• (Zoöl.), a small burrowing American snake (Celuta amoena). It is salmon colored, and has a blunt tail.
Webster 1913

Ground squirrel

  • noun small striped semiterrestrial eastern American squirrel with cheek pouches
    Tamias striatus; striped squirrel; eastern chipmunk; hackee.
  • noun any of various terrestrial burrowing rodents of Old and New Worlds; often destroy crops
    spermophile; gopher.
WordNet
  • . (Zoöl.) (a) One of numerous species of burrowing rodents of the genera Tamias and Spermophilus, having cheek pouches. The former genus includes the Eastern striped squirrel or chipmunk and some allied Western species; the latter includes the prairie squirrel or striped gopher, the gray gopher, and many allied Western species. See Chipmunk, and Gopher. (b) Any species of the African genus Xerus, allied to Tamias.
Webster 1913

Ground story

  • . Same as Ground floor (above).
Webster 1913

Ground substance

  • noun the body substance in which tissue cells are embedded
    intercellular substance; matrix.
  • noun the clear nongranular portion of the cytoplasm of a cell
    hyaloplasm.
WordNet
  • (Anat.), the intercellular substance, or matrix, of tissues.
Webster 1913

Ground swell

  • noun an obvious change of public opinion or political sentiment that occurs without leadership or overt expression
    • there was a ground swell of antiwar sentiment
  • noun a broad and deep undulation of the ocean
    heavy swell.
WordNet
  • . (a) (Bot.) The plant groundsel. Obs. Holland. (b) A broad, deep swell or undulation of the ocean, caused by a long continued gale, and felt even at a remote distance after the gale has ceased.
Webster 1913

Ground table

  • . (Arch.) See Earth table, under Earth.
Webster 1913

Ground tackle

  • noun a mechanical device that prevents a vessel from moving
    anchor.
WordNet
  • (Naut.), the tackle necessary to secure a vessel at anchor. Totten.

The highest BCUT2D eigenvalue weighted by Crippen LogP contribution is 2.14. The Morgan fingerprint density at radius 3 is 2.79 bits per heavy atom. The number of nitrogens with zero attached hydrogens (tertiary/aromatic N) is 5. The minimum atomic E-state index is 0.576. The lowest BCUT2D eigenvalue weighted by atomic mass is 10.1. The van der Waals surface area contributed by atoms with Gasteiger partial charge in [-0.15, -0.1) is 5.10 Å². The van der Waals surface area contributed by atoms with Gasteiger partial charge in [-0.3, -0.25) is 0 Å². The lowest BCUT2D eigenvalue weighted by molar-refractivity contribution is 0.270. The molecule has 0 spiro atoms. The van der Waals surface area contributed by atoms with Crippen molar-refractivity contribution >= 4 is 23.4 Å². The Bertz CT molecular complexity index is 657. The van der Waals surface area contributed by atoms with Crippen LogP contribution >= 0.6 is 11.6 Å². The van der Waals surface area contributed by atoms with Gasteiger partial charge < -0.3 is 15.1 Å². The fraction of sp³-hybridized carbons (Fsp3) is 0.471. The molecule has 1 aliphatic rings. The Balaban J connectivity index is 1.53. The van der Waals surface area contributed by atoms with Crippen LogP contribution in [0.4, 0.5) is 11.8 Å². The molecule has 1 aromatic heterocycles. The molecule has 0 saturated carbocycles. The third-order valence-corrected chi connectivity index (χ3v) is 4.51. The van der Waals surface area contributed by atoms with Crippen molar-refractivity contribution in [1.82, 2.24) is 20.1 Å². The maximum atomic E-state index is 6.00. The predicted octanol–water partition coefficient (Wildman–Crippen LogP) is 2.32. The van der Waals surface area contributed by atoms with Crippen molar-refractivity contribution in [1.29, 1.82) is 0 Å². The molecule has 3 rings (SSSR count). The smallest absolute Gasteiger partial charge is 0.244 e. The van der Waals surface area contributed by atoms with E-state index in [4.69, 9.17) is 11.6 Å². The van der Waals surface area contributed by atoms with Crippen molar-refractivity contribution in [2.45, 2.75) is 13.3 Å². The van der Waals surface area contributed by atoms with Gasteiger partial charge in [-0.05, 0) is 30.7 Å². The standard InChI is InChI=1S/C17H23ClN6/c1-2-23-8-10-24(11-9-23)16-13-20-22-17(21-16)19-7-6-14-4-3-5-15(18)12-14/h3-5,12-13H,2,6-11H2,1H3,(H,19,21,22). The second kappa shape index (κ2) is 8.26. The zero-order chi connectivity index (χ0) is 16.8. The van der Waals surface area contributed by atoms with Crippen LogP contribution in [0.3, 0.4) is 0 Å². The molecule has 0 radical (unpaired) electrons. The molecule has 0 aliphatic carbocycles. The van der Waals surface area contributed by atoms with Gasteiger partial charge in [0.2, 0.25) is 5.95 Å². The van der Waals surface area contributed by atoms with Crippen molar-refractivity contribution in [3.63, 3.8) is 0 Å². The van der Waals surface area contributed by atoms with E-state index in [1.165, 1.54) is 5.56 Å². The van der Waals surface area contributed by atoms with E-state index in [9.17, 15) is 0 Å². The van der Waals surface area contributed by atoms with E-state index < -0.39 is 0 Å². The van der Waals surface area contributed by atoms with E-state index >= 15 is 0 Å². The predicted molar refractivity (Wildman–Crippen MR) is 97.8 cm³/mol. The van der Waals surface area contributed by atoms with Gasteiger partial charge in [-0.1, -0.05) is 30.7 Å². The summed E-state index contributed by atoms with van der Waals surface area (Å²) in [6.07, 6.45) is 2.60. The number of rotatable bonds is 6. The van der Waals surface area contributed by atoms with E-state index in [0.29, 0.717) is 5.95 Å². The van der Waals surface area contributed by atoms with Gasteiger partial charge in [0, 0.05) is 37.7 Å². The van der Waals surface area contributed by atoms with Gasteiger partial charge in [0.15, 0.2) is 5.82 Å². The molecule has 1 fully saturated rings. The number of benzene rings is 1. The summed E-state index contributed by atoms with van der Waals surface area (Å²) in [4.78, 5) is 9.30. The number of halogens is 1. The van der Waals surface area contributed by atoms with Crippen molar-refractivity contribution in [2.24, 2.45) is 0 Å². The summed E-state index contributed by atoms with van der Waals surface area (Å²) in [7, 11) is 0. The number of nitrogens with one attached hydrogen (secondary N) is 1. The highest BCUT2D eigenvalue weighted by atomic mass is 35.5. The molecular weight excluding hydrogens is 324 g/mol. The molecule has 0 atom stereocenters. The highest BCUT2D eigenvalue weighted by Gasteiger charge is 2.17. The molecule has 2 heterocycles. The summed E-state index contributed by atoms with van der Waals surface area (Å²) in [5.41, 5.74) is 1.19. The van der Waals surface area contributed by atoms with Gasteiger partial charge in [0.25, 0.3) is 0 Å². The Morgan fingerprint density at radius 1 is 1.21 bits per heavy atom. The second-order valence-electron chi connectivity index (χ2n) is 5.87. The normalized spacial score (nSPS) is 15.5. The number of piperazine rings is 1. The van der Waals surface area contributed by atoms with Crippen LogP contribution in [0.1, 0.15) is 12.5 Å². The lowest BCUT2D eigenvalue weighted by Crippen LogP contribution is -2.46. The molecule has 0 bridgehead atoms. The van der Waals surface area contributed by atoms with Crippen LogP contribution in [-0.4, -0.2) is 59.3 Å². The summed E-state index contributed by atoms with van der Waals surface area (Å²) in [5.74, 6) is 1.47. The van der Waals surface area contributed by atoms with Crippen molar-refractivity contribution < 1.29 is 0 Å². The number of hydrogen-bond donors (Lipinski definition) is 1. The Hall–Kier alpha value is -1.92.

Webster 1913

Ground thrush

  • (Zoöl.), one of numerous species of bright-colored Oriental birds of the family Pittidæ. See Pitta.
Webster 1913

Ground tier

  • . (a) The lowest tier of water casks in a vessel's hold. Totten. (b) The lowest line of articles of any kind stowed in a vessel's hold. (c) The lowest range of boxes in a theater.
Webster 1913

Ground timbers

  • (Shipbuilding) the timbers which lie on the keel and are bolted to the keelson; floor timbers. Knight.
Webster 1913

Ground tit

  • . (Zoöl.) See Ground wren (below).
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Ground wheel

  • that wheel of a harvester, mowing machine, etc., which, rolling on the ground, drives the mechanism.
Webster 1913

Ground wren

  • (Zoöl.), a small California bird (Chamæa fasciata) allied to the wrens and titmice. It inhibits the arid plains. Called also gronnd tit, and wren lit.
Webster 1913

Happy hunting grounds

  • the region to which, according to the belief of American Indians, the souls of warriors and hunters pass after death, to be happy in hunting and feasting. Tylor.
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Home farm, grounds

  • etc., the farm, grounds, etc., adjacent to the residence of the owner.
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To bite the ground, To break ground

  • . See under Bite, Break.
Webster 1913

To come to the ground, To fall to the ground

  • to come to nothing; to fail; to miscarry.
Webster 1913

To gain ground

  • . (a) To advance; to proceed forward in confict; as, an army in battle gains ground. (b) To obtain an advantage; to have some success; as, the army gains ground on the enemy. (c) To gain credit; to become more prosperous or influential.
Webster 1913

To get, ∨ To gather, ground

  • to gain ground. R. "Evening mist . . . gathers ground fast." Milton.
    There is no way for duty to prevail, and get ground of them, but by bidding higher. South.
Webster 1913

To give ground

  • to recede; to yield advantage.
    These nine . . . began to give me ground. Shak.
Webster 1913

To lose ground

  • to retire; to retreat; to withdraw from the position taken; hence, to lose advantage; to lose credit or reputation; to decline.
Webster 1913

To stand one's ground

  • to stand firm; to resist attack or encroachment. Atterbury.
  • to keep the ground or station one has taken; to maintain one's position. "Pleasants and burghers, however brave, are unable to stand their ground against veteran soldiers." Macaulay.
Webster 1913

To take the ground

  • to touch bottom or become stranded; said of a ship.
Webster 1913

well-grounded

  • adjective satellite logically valid
    sound; reasoned.
    • a sound argument
WordNet